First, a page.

Something For Everyone
The appeal of this book, written by Mark Waltz, is its application potential for both small and large churches. No matter what our size, we want to be welcoming to people who may be walking through our doors for the first time. In First Impressions, Mark takes a look at what secular businesses do to attract and retain customers, then applies the same principles to the church. Since many of our newcomers are comfortable with the secular day-to-day world, it makes sense that we try to integrate some of these strategies to help people feel at ease while they are in our church.
Where do you shop at frequently?
One of the first things the book asks (p10) is: Where Do You Consume (and why)?
I thought about some of the places I hit pretty regularly:
1) The grocery store that has good sales
2) The grocery store where I know where everything is
3) Little Caesars – where you can get a pizza fast and cheap
4) My bank- which is conveniently located and friendly
How many of these things are currently present in my church? Obviously not the pizza! Knowing where things are, being conveniently located, and having a friendly atmosphere are probably things that newcomers would appreciate when visiting a church.
Think about your top 3 places…
Think about the places you return to again and again. ( No really, stop and think for a minute. Got a few places?) Now think about why you go there. Can you incorporate some of those strengths in a church atmosphere?
Throughout the book, the author emphasized making guests feel like they matter. When we feel personally valued in a situation, we are likely to return. The author challenged readers to become aware of their “consumer experiences” throughout the week and write down both their first and lasting impressions.
Some of the places I personally observed were:
1) McDonald’s – the cashier took my order wrong. They were friendly, the food was good (I was pregnant at the time, so my taste buds were a little off) and the place was clean. I felt like my first impression was not good, but the lasting impression was good. All in all, I would return to that McDonald’s location (if I ever get a craving for McDonald’s again, that is.)
2) Starbucks – since the last time I visited, they had put up new art, new menus, and had rearranged the furniture. I liked the fresh look and enjoyed the new set up. Good first and lasting impression.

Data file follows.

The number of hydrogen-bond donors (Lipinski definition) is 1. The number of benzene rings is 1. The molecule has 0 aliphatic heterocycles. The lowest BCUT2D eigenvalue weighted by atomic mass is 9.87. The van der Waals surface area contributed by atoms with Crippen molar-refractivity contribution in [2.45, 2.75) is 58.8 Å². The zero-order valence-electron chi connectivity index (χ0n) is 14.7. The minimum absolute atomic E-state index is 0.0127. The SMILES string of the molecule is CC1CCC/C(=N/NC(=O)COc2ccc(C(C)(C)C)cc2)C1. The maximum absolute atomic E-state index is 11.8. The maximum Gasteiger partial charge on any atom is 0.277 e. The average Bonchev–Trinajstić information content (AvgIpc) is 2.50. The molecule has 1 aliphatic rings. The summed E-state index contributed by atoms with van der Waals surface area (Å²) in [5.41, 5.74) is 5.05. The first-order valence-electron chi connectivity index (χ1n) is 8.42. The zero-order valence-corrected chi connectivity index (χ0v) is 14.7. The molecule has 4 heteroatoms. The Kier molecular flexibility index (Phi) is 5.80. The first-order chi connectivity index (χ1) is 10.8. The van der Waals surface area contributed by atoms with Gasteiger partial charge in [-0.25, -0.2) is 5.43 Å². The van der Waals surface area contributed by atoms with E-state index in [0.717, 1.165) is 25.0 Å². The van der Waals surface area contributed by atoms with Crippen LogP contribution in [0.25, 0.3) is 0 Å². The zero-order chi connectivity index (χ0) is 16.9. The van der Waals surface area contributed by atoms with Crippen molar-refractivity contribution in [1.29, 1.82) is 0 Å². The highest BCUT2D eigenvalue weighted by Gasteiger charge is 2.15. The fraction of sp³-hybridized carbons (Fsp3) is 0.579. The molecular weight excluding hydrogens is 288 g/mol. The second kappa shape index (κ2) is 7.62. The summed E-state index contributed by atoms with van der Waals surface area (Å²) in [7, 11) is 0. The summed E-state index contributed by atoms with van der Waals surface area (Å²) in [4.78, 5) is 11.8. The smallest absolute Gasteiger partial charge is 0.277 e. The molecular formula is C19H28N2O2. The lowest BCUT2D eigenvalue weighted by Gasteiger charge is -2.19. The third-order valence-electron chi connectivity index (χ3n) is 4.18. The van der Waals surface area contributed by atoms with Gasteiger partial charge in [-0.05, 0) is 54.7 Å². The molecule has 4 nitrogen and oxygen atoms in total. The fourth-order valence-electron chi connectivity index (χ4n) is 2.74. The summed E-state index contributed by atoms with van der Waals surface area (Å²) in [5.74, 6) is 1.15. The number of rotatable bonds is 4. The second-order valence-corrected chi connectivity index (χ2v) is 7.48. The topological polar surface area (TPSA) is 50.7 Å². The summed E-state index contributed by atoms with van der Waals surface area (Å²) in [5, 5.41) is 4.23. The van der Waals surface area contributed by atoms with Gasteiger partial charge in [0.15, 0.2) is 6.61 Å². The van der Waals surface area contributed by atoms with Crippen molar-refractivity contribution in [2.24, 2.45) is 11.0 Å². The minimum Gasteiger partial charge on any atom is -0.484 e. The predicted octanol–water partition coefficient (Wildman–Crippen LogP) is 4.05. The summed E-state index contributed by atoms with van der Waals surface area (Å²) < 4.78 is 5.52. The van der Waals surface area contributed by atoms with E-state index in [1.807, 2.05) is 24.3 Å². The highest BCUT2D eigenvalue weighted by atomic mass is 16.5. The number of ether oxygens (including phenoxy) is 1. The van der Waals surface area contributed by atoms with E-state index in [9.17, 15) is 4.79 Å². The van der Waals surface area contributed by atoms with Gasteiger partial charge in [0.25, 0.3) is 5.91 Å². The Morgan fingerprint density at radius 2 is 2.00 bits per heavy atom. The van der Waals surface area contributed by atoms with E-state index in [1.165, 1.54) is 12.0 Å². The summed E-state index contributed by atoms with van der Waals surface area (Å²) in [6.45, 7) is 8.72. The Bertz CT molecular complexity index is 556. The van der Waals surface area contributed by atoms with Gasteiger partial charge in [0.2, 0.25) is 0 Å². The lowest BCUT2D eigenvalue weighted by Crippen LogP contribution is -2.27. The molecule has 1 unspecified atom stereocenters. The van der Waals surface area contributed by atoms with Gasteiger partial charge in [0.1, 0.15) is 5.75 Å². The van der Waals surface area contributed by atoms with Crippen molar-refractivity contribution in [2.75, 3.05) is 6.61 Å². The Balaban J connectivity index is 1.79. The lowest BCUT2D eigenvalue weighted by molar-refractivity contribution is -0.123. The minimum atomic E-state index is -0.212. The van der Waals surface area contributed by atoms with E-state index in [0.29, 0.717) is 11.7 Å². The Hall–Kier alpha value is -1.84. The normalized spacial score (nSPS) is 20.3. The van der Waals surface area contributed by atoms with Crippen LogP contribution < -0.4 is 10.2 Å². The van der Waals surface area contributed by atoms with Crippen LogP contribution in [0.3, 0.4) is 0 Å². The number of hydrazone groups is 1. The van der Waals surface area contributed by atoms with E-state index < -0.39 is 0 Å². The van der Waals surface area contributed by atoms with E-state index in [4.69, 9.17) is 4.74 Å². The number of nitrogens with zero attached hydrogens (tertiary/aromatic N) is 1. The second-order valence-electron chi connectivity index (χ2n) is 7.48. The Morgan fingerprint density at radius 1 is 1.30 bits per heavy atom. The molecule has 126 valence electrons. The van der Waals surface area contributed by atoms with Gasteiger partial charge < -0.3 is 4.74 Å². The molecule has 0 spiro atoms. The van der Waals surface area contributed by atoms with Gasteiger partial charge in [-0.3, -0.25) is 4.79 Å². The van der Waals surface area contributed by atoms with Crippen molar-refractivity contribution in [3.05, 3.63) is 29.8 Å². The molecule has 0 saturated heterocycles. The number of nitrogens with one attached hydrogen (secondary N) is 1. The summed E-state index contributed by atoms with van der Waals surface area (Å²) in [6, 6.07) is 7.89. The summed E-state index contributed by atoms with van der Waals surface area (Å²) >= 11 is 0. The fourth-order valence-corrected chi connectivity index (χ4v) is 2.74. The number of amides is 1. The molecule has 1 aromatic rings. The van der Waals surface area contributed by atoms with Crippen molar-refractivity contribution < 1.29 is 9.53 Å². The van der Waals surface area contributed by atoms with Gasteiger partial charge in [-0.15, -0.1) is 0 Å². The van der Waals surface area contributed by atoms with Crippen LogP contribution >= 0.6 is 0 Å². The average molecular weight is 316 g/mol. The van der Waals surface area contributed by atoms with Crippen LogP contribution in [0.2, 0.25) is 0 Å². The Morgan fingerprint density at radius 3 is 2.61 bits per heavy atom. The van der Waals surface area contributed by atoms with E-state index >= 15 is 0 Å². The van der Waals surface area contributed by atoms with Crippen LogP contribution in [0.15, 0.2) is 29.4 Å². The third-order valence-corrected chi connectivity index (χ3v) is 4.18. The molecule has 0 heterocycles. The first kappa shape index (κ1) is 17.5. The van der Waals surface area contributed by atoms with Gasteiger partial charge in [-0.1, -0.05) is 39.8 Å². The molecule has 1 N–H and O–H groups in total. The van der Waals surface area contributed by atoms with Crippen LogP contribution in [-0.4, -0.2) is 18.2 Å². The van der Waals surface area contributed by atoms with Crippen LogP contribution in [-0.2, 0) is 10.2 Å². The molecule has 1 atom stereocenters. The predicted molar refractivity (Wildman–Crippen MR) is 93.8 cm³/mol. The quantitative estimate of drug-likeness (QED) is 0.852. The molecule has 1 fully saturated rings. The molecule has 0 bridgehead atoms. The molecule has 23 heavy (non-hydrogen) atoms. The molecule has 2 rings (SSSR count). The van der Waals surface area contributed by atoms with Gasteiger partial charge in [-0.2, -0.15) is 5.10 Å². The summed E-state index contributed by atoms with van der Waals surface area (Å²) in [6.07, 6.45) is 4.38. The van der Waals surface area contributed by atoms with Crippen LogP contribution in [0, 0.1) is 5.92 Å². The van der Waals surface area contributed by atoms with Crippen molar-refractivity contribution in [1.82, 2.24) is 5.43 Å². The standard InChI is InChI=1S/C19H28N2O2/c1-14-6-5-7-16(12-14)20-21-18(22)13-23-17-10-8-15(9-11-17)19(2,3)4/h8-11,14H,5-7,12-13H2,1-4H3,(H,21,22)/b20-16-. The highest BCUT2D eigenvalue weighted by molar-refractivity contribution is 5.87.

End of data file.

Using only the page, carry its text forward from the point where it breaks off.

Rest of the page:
3) Remnant Shop – walked in to “we’re closing in 2 minutes” (talk about not feeling valued!). No prices were marked, so I had to ask about everything and really felt like I was bothering the sales person… until her Supervisor walked by, then she was full of customer service. Interesting. Do our church guests feel like they matter only under special circumstances (such as Easter and Christmas)?
What did I Learn?
I learned a few things from my “consumer experiences”. Details matter – whether it’s spelling or typos, getting a person’s name right the first time, or decorating a space that looks fresh and inviting, people notice the little things. Also, don’t act like guests are a bother to your “normal activities”. Don’t make them ask for every little thing – like where the nursery, the bathrooms, or the sanctuary is located. We all get busy in churches (especially in Children’s Ministry!) and its easy to brush off a guest’s concerned or confused look because “I have important things to attend to”. Don’t do it. These people have souls and an eternal destination that you have the ability to impact right now. At this moment. Think about that.
Think about potential distractions that a guest might encounter – for my church, it was lack of signage, not enough trash cans (isn’t it annoying trying to find somewhere to throw away your cup?), and overcrowded seating. Take a close look at your church – if you were completely new, what might distract you from the voice of God?
What are they Talking about on Monday?
What would like to hear your guests saying at work on Monday? Would it sound like this?
We would go again.
People were nice.
People seemed very busy.
Everyone seemed to know each other – I don’t know if there is a place for me.
Love the music!
According to Mark L. Waltz, you have ten minutes (that’s it!) to WOW your guests. Don’t waste the first impression.
Greeters and Welcome Center
Make sure your greeters know where to take (or direct) people. Do they know where the four year olds meet for Sunday School? Do they know where the wheelchair seats are in the sanctuary? A lack of knowledge means a lack of help. Guests don’t want to stand around while you scramble to find an answer to their questions.
If you don’t have one already, the author recommends setting up a Welcome Center with hospitality workers. The Welcome Center would have information about the church and the various ministries the church has to offer, a beverage area, and workers who can ASSIST families through the building (this means actually walking with them – not pointing the way).
All in all, GREAT book. Worth the cost for sure, because you will return to it again and again to refresh your welcoming approach.